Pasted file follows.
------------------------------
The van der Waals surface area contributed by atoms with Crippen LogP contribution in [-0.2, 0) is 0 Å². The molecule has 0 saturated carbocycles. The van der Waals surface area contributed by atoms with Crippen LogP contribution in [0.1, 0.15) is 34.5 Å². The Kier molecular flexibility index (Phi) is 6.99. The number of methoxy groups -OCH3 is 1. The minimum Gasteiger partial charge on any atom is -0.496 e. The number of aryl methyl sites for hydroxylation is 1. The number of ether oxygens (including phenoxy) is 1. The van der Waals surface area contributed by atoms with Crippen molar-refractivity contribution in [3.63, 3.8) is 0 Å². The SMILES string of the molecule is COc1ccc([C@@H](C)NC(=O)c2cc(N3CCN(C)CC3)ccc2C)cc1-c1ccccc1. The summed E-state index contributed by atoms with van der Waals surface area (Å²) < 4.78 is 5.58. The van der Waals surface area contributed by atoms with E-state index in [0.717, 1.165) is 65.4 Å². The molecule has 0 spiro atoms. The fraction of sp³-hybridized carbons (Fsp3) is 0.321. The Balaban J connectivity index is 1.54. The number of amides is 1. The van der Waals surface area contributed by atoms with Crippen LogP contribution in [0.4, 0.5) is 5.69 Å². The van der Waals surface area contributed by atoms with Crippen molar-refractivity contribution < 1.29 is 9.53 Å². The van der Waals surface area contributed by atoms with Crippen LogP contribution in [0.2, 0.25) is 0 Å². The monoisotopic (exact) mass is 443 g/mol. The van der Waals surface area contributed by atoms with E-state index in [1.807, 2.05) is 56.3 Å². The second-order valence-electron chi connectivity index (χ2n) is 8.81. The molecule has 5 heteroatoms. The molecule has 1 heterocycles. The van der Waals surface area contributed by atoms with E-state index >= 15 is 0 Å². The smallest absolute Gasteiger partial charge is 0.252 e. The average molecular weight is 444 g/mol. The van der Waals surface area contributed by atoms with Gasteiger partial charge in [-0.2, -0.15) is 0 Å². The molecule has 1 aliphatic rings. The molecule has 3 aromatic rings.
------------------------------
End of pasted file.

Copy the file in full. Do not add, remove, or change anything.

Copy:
The van der Waals surface area contributed by atoms with Crippen LogP contribution in [-0.2, 0) is 0 Å². The molecule has 0 saturated carbocycles. The van der Waals surface area contributed by atoms with Crippen LogP contribution in [0.1, 0.15) is 34.5 Å². The Kier molecular flexibility index (Phi) is 6.99. The number of methoxy groups -OCH3 is 1. The minimum Gasteiger partial charge on any atom is -0.496 e. The number of aryl methyl sites for hydroxylation is 1. The number of ether oxygens (including phenoxy) is 1. The van der Waals surface area contributed by atoms with Crippen molar-refractivity contribution in [3.63, 3.8) is 0 Å². The SMILES string of the molecule is COc1ccc([C@@H](C)NC(=O)c2cc(N3CCN(C)CC3)ccc2C)cc1-c1ccccc1. The summed E-state index contributed by atoms with van der Waals surface area (Å²) < 4.78 is 5.58. The van der Waals surface area contributed by atoms with E-state index in [0.717, 1.165) is 65.4 Å². The molecule has 0 spiro atoms. The fraction of sp³-hybridized carbons (Fsp3) is 0.321. The Balaban J connectivity index is 1.54. The number of amides is 1. The van der Waals surface area contributed by atoms with Crippen LogP contribution in [0.4, 0.5) is 5.69 Å². The van der Waals surface area contributed by atoms with Crippen molar-refractivity contribution < 1.29 is 9.53 Å². The van der Waals surface area contributed by atoms with Crippen LogP contribution in [0.2, 0.25) is 0 Å². The monoisotopic (exact) mass is 443 g/mol. The van der Waals surface area contributed by atoms with E-state index in [1.807, 2.05) is 56.3 Å². The second-order valence-electron chi connectivity index (χ2n) is 8.81. The molecule has 5 heteroatoms. The molecule has 1 heterocycles. The van der Waals surface area contributed by atoms with E-state index >= 15 is 0 Å². The smallest absolute Gasteiger partial charge is 0.252 e. The average molecular weight is 444 g/mol. The van der Waals surface area contributed by atoms with Gasteiger partial charge in [-0.2, -0.15) is 0 Å². The molecule has 1 aliphatic rings. The molecule has 3 aromatic rings.